3. We all know that (unfortunately) only few women make it to top positions, especially in the finance industry: how did you make it?
Since my youth, I have always liked to be active, to work in a team, to study a lot. I like to do the tasks in which I have to face difficulties that no one has ever solved. I like to learn new things.
I was given a lot of projects that no one wanted to do. For example, a bank had to build a quality management system from scratch. No one was interested, because it had nothing to do with business or money.
I implemented the system, which turned out to be very necessary, because it affected the customers and the efficiency of the processes. This bank is consistently at the top of the quality of customer service, and for me this was an outstanding new experience.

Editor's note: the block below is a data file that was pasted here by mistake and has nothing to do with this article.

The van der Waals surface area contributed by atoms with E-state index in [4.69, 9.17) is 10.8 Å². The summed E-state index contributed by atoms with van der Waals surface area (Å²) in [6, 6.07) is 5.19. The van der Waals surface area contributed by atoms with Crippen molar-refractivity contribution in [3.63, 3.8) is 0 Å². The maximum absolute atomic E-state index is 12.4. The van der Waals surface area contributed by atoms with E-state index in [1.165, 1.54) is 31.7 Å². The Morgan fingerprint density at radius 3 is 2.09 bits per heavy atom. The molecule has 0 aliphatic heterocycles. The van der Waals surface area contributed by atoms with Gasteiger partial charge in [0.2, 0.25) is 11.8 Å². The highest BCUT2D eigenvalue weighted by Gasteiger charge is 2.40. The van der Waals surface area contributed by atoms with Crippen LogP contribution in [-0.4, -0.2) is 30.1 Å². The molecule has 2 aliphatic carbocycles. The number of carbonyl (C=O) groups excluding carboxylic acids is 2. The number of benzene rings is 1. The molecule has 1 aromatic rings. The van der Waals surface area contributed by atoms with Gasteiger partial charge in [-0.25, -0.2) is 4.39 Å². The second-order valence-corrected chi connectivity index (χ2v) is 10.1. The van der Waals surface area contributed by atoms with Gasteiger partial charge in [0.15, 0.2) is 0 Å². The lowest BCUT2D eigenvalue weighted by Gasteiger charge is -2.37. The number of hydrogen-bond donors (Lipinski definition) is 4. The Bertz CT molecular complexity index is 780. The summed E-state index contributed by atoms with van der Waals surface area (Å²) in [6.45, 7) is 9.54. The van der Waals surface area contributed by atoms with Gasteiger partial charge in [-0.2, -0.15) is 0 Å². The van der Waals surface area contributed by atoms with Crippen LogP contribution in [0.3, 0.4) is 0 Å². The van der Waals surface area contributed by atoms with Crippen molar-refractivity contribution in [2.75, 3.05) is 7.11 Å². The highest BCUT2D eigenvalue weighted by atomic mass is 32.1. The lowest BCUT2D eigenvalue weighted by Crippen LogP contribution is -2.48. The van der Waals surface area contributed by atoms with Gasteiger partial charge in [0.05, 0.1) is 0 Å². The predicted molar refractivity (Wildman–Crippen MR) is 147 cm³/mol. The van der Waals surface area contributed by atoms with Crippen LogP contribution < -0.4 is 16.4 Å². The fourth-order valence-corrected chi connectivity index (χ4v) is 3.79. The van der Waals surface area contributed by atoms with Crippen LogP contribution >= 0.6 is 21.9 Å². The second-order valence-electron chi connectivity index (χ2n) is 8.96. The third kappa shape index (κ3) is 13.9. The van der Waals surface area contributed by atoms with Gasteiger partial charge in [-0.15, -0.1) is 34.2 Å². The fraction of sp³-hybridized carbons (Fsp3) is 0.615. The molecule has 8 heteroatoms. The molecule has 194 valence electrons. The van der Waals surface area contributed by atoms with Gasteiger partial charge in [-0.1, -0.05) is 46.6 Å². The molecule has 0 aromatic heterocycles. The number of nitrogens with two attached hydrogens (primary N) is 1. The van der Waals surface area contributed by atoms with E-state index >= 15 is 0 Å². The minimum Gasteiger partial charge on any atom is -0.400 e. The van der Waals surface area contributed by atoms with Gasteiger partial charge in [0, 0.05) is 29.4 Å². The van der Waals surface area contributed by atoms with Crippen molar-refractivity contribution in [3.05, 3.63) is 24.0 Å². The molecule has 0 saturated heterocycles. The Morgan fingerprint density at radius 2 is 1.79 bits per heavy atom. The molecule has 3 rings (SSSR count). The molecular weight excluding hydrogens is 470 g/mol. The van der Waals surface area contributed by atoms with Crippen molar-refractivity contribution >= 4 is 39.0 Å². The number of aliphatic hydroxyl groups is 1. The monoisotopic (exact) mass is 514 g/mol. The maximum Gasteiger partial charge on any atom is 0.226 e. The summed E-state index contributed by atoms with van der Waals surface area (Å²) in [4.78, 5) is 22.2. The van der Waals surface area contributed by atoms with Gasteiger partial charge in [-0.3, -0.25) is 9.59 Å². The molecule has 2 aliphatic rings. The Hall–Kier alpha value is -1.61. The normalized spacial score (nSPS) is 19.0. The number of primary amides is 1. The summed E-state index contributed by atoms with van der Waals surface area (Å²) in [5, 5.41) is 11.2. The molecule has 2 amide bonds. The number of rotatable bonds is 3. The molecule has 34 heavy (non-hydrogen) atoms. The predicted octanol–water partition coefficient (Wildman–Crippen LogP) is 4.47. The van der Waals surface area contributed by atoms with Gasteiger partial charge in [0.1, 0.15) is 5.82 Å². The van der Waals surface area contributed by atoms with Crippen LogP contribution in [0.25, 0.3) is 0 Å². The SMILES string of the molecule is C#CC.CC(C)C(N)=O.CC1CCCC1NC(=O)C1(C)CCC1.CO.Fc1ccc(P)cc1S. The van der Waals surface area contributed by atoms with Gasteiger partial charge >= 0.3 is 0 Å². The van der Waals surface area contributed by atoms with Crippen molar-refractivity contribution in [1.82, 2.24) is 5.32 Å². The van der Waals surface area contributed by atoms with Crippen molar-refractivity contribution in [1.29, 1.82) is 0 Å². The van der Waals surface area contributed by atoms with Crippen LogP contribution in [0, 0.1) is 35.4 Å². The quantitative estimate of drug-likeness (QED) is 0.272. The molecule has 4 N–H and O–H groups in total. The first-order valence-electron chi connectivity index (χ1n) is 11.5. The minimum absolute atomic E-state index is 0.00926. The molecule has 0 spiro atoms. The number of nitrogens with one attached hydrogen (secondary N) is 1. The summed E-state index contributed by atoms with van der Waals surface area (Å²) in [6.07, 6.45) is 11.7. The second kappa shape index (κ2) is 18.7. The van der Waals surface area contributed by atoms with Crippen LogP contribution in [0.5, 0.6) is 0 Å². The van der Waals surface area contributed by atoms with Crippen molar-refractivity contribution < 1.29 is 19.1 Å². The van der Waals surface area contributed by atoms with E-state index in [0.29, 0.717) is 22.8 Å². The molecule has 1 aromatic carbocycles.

I had a similar story with my course at Harvard Business School in Sustainable Business Strategies. In 2019, in Russia, nobody really knew this concept. People politely hinted that there was no added value, because it was not about innovation, digitization and other things that were in vogue.
Then in 2020 all the big companies started talking about it and I created a sustainability strategy for a payment group, the company I was working at at the time.
My recipe for success is to work hard, never stop, study, love people, be honest, trust people and anticipate future trends.
4. Did you have any challenges as a woman, during your career?